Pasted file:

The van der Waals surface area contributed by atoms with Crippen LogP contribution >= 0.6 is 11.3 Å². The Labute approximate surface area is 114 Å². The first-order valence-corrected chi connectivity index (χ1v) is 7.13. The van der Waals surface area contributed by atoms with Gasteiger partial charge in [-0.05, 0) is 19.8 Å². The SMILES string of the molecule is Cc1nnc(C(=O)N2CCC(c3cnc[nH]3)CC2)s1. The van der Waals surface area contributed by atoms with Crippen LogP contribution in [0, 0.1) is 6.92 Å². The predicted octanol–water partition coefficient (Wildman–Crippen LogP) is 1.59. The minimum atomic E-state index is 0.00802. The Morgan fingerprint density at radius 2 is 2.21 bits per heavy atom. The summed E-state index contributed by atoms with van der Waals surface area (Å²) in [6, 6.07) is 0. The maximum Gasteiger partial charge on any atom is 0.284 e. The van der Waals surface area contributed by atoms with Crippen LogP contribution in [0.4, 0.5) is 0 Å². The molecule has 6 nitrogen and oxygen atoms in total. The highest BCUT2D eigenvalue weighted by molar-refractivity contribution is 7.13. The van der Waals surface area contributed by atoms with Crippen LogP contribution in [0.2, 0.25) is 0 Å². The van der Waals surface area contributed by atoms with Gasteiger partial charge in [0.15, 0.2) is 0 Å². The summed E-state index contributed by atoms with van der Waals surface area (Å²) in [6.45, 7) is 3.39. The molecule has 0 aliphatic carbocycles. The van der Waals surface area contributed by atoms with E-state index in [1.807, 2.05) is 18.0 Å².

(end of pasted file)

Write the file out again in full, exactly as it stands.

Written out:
The van der Waals surface area contributed by atoms with Crippen LogP contribution >= 0.6 is 11.3 Å². The Labute approximate surface area is 114 Å². The first-order valence-corrected chi connectivity index (χ1v) is 7.13. The van der Waals surface area contributed by atoms with Gasteiger partial charge in [-0.05, 0) is 19.8 Å². The SMILES string of the molecule is Cc1nnc(C(=O)N2CCC(c3cnc[nH]3)CC2)s1. The van der Waals surface area contributed by atoms with Crippen LogP contribution in [0, 0.1) is 6.92 Å². The predicted octanol–water partition coefficient (Wildman–Crippen LogP) is 1.59. The minimum atomic E-state index is 0.00802. The Morgan fingerprint density at radius 2 is 2.21 bits per heavy atom. The summed E-state index contributed by atoms with van der Waals surface area (Å²) in [6, 6.07) is 0. The maximum Gasteiger partial charge on any atom is 0.284 e. The van der Waals surface area contributed by atoms with Crippen LogP contribution in [0.4, 0.5) is 0 Å². The molecule has 6 nitrogen and oxygen atoms in total. The highest BCUT2D eigenvalue weighted by molar-refractivity contribution is 7.13. The van der Waals surface area contributed by atoms with Crippen LogP contribution in [0.2, 0.25) is 0 Å². The van der Waals surface area contributed by atoms with Gasteiger partial charge in [0.15, 0.2) is 0 Å². The summed E-state index contributed by atoms with van der Waals surface area (Å²) in [6.45, 7) is 3.39. The molecule has 0 aliphatic carbocycles. The van der Waals surface area contributed by atoms with E-state index in [1.807, 2.05) is 18.0 Å².